Who hasn't heard of the Mooserwirt and the Krazy Kanguruh? But while the fame of St. Anton's most high profile après ski bars extends way beyond the confines of the resort, après ski and nightlife are St. Anton's other big attractions, and the resort's hugely popular big slope-side venues heave with activity from early afternoon until well after the lifts close, complete with DJs and live acts.

If dancing in your ski boots is not your thing, the bars down in the village also get very lively by teatime and continue to rock until the early hours, with lots of live music, sing-a-longs, and late-night dancing.

Indeed, St. Anton town is an attraction in itself. The centre of the main town is pedestrianised, has bags of traditional Alpine atmosphere, and is bustling with activity with a good number of shops, restaurants, cafés and bars. 

Loads to try off the slopes in St. Anton

St. Anton's visitors - including non-skiers - are well-served when it comes to unwinding away from the ski slopes.

There are 40km of cross-country trails which have been awarded the state of Tirol’s seal of quality. Gampen has a 4km natural toboggan run. The fast and winding route takes about 15 minutes to descend into the valley. It’s classified as a moderately difficult toboggan run, but it is suitable for beginners and families. Other popular outdoor activities include snowshoe hikes, with 17 marked trails to choose from, ice skating and curling, paragliding and the ever-popular horse-drawn sleigh rides.

The resort also has two very impressive sports & leisure centres: the arl.park centre has a huge range of climbing and bouldering walls, including an ice climb, plus indoor tennis courts, a squash court, trampoline hall and tenpin bowling alley; whilst the stylish Arlberg WellCom aqua-leisure centre offers indoor and outdoor pools, steam room and saunas; it also runs the resort's outdoor ice skating and curling rink.

Given the integral part played by St. Anton as a pioneer of ski tourism, the resort's Ski Museum is also well worth a visit, housed in the elegant Villa Trier which featured in the 2011 film Chalet Girl. Several of the mountain restaurants are also accessible to pedestrians, via the gondolas and cable cars. Non-skiers even get their own non-skiers lift pass.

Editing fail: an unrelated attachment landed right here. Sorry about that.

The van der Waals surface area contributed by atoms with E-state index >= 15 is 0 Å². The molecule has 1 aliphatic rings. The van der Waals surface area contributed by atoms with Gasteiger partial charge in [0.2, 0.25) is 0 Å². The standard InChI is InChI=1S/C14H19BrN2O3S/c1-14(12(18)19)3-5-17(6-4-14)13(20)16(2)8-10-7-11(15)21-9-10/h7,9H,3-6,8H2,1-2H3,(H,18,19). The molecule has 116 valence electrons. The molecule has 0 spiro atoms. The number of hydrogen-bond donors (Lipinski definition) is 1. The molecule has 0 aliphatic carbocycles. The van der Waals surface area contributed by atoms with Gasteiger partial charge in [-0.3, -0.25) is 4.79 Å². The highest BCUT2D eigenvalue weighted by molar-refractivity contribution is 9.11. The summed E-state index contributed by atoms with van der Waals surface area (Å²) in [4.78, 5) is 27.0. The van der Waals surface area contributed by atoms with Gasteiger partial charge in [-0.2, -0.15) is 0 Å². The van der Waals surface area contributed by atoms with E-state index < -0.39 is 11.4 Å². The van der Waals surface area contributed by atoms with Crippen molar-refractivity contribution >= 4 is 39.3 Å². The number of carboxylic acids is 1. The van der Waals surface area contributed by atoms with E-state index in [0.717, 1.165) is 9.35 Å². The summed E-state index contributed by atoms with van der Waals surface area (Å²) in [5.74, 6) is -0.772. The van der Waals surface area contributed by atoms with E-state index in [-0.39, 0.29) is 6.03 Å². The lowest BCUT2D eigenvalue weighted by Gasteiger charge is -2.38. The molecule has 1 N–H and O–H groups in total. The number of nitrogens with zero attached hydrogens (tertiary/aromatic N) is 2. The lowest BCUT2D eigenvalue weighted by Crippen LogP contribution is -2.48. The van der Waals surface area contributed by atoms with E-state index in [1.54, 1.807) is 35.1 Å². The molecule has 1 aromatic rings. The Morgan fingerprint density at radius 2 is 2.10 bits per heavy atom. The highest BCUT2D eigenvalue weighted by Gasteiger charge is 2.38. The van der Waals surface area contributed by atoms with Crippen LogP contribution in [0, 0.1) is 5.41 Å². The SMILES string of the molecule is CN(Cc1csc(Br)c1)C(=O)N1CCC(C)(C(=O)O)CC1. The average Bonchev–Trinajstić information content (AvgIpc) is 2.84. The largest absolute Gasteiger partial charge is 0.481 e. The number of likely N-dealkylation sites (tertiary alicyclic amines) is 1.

Photo: TVB St. Anton am Arlberg_Patrick Bätz

The scenery is just stunning

Snowy peaks are wonderful at the best of times, but St. Anton's snow-sure reputation ensures you're skiing in a real winter wonderland. For the most stunning views head up the Vallugabahn to the Valluga viewing platform at 2,811m. Just getting here is an epic trip, requiring three gondola and cable-car rides, but is so worth it. The last, the tiny Vallugabahn II, takes just two minutes to transport visitors 161 vertical metres up to the top station, next to an eye-catching radar system.

Once at the platform, you find yourself on the exact point where the regions of Vorarlberg and Tyrol meet. Wherever you look here, the views are simply breathtaking. The Lechtal and Allgäu Alps, the Verwall Mountains, the Ötztal Alps and even the Swiss canton of Graubünden can all be seen from here on a clear day.

Photo: TVB St. Anton am Arlberg_Patrick Säly

It's the home of the White Thrill

Great events make great resorts and St. Anton is no exception. On 20 April 2024, a mass throng of skiers (more than 500 in 2023) will assemble on the Valluga Ridge when the lifts close to compete in the now legendary White Thrill alpine ski race which attracts winter sports enthusiasts from all over the world. Anyone can take part, although many know from experience that this cult race is not suitable for all.

The unprepared slopes demand high levels of skiing skill. Times between 11 and 18 minutes are a good average, but for most it plays only a minor role. The main thing is just to get over that finishing line. Spectators can also look forward to the flamboyantly attired participants, who roll in around half an hour later.

For more information about everything on offer in St. Anton am Arlberg, go to